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John Lennon’s Elbow | Humanities | JAMA | JAMA Network

  • 1.  John Lennon’s Elbow | Humanities | JAMA | JAMA Network

    Posted 05-07-2020 14:03
    Edited by Amanda Staller 05-07-2020 14:02
    If this is satire, it's good. If not, uh oh!
    https://jamanetwork.com/journals/jama/fullarticle/2765406

    BTW, this whole issue of JAMA on Narrative Medicine is worth a read, and not just because it includes pieces by Gordy Schiff, Gurpreet Dhaliwal, Don  Berwick & other friends of SIDM!


    Sent from my iPhone

    David
    David L Meyers, MD  FACEP
    410-952-8782


  • 2.  RE: John Lennon’s Elbow | Humanities | JAMA | JAMA Network

    Posted 05-07-2020 14:31

    That is great, thanks David!  


    See also "Man's 4th Best Hospital," the new book by Sam Shem.


    https://www.amazon.com/Mans-Best-Hospital-Samuel-Shem/dp/1984805363








  • 3.  RE: John Lennon’s Elbow | Humanities | JAMA | JAMA Network

    Posted 05-07-2020 16:19

    Anyone involved in inpatient care will be sadly familiar with note-bloat.  It is SOOOO horrible !

     

    It seems to have evolved out of the work-hours reformation: notes are written so that the next shift of doctors can get 'up to speed' on that patient without having to review the entire medical record (or, god forbid, talk to the patient!)  So chalk this up as yet-another example of unintended consequences.

     

    Clinic notes are another story altogether – note-bloat there seems to have evolved to maximize billing, as many articles have pointed out. 

     

      Mark

     

    Mark L Graber MD FACP

    Chief Medical Officer; Founder and President Emeritus, SIDM

    Professor Emeritus, Stony Brook University, NY

    607 305-0050

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  • 4.  RE: John Lennon’s Elbow | Humanities | JAMA | JAMA Network

    Posted 05-07-2020 21:28
    There was actually a study looking at EMR notes from the emergency department and found that about 40% of the material in notes was either incorrect or simply made up when notes were compared to on-the-scene documentation by observers who shadowed the doctors.

    Reminds me of one of my own patients who I sent to a neurosurgeon for opinion on persisting radicular pain.  I got back a 3 page closely-spaced note with detailed history and head-to-toe physical exam (including rectal). I asked the patient what had happened at the visit: "He tapped on my knees and ankles and then went over the MRI with me."

    Brave new world!
    Ed
    Edward P Hoffer MD, FACP, FACC





  • 5.  RE: John Lennon’s Elbow | Humanities | JAMA | JAMA Network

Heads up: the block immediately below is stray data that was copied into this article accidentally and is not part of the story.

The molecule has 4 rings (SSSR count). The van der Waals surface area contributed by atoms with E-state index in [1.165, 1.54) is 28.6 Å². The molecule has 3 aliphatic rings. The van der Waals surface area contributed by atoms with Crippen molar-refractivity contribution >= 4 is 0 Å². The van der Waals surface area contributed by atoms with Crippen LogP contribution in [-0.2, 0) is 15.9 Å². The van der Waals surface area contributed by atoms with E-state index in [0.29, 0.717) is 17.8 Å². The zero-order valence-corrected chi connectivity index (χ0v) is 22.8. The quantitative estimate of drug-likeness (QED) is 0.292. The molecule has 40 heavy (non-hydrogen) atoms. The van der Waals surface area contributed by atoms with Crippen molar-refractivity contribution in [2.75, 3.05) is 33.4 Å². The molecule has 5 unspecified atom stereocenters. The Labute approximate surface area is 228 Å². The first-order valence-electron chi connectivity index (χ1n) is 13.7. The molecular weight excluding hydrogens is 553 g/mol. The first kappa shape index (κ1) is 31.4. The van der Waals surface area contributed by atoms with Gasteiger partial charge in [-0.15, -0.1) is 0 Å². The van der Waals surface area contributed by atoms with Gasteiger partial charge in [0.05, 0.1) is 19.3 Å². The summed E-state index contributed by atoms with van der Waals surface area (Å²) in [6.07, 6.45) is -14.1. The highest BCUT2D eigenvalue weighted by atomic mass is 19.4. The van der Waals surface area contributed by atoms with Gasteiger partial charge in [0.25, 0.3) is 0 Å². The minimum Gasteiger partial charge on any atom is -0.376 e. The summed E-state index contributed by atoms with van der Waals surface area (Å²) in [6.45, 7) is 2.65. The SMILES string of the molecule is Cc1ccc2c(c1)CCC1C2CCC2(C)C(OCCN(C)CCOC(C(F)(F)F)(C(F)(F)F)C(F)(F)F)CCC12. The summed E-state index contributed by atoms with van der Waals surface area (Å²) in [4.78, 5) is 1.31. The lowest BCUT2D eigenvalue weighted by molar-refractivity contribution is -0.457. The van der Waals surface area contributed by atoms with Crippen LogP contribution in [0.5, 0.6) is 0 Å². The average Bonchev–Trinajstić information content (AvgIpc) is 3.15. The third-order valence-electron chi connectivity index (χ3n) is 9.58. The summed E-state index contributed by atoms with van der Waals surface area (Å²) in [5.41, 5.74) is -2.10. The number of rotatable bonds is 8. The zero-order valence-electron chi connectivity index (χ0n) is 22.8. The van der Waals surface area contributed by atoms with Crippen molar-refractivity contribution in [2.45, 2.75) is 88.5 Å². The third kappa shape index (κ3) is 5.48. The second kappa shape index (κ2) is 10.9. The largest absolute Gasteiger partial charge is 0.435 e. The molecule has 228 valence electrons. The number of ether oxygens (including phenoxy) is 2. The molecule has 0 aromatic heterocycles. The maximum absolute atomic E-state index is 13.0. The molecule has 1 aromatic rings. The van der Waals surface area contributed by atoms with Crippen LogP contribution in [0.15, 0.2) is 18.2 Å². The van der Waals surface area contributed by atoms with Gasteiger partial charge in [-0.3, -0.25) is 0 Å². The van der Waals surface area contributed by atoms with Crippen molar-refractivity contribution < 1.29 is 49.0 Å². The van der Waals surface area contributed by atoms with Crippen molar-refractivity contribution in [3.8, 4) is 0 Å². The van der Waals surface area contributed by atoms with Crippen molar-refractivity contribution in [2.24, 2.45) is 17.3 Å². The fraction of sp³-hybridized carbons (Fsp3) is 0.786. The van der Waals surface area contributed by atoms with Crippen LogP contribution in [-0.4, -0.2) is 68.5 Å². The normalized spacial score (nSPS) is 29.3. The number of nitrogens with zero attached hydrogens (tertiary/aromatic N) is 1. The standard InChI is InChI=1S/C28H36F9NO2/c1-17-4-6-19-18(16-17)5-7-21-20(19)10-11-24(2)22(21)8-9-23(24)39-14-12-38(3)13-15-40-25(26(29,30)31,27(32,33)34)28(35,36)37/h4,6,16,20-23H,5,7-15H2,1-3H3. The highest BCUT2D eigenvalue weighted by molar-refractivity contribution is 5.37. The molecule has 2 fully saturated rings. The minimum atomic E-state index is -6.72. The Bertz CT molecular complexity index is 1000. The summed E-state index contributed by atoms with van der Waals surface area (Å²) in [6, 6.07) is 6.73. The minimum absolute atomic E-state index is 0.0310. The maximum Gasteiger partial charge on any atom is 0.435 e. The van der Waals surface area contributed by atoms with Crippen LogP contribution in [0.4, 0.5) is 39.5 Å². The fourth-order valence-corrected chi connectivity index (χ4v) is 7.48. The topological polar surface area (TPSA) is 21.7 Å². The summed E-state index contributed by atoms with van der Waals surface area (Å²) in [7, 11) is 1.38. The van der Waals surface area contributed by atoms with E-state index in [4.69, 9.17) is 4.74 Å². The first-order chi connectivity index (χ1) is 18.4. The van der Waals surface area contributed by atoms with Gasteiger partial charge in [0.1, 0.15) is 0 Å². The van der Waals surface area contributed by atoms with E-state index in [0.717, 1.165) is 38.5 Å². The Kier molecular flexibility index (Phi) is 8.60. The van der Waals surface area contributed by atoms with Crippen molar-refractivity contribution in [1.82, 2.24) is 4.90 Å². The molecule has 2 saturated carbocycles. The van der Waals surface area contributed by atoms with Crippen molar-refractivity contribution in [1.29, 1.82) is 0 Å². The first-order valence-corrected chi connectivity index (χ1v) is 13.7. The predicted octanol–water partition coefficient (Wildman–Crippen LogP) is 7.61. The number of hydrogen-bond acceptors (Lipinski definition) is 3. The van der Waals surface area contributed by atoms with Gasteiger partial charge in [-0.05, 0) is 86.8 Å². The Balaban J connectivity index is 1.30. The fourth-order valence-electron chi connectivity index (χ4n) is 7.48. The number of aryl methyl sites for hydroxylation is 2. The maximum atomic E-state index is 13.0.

Posted 05-07-2020 21:48
    Similarly, Alan Schwartz's latest in JAMIA <https://academic.oup.com/jamia/article-abstract/27/5/770/5824779> remarked similarly:

    While one cannot generalize about specific error rates based on a relatively small sample of physicians exclusively within the Department of Veterans Affairs Health System, the magnitude of the findings raise fundamental concerns about the integrity of the current medical record documentation process as an actual representation of care, with implications for determining both quality and resource utilization.
    The medical record should not be assumed to reflect care delivered. Furthermore, errors of commission-documentation of services not actually provided-may inflate estimates of resource utilization.

    Cheers,

    David





  • 6.  RE: John Lennon’s Elbow | Humanities | JAMA | JAMA Network

    Posted 05-08-2020 05:47

    Ed:

     

    This reminds me of medical school.  Because of the intense time pressure we were under during our clinical years (ten admissions per night in some cases) many of my fellow students began to abbreviate their H&P's and would then fill in the gaps with whatever came to mind.  Most got away with it but, on occasion, the staff physician, and more usually, the admitting physician would see through the con and call the medical student...and the resident...on the carpet.

     

    Worse, given the amount of time allowed physicians and other clinical staff to do an H&P it's almost expected that it won't be truly thorough.

     

    In fact, I have seen a cycle:  Efforts to increase revenue leads to decreased time allotted to the H&P because it doesn't generate income along with an increased time allotted to studies that do generate income.  This leads to decreased diagnostic accuracy which leads to increased malpractice law suits which leads to increased liability insurance for the facility which leads to efforts to increase revenue which leads to...

     

    And down we go.

     

    Mark Gusack, M.D.

    President

    MANX Enterprises, Ltd.

    304 5231-1980

    www.manxenterprises.com

     






  • 7.  RE: John Lennon’s Elbow | Humanities | JAMA | JAMA Network

    Posted 05-07-2020 15:48

    A heady corrective to all those wanting to "do NLP" with clinical notes, presuming that the note mirrors reality.

     

    I suppose they do. Darkly.

     

    Harold






  • 8.  RE: John Lennon’s Elbow | Humanities | JAMA | JAMA Network

    Posted 05-07-2020 15:55
    I couldn't have said it better!
    Especially when assumptions are made that information in the note is both absolutely encoded and solely represented by "character-level" information (per Markov).
    Composition, rhetoric, discourse are all sorely lacking in the clinical storyworld...
    Cheers,

    David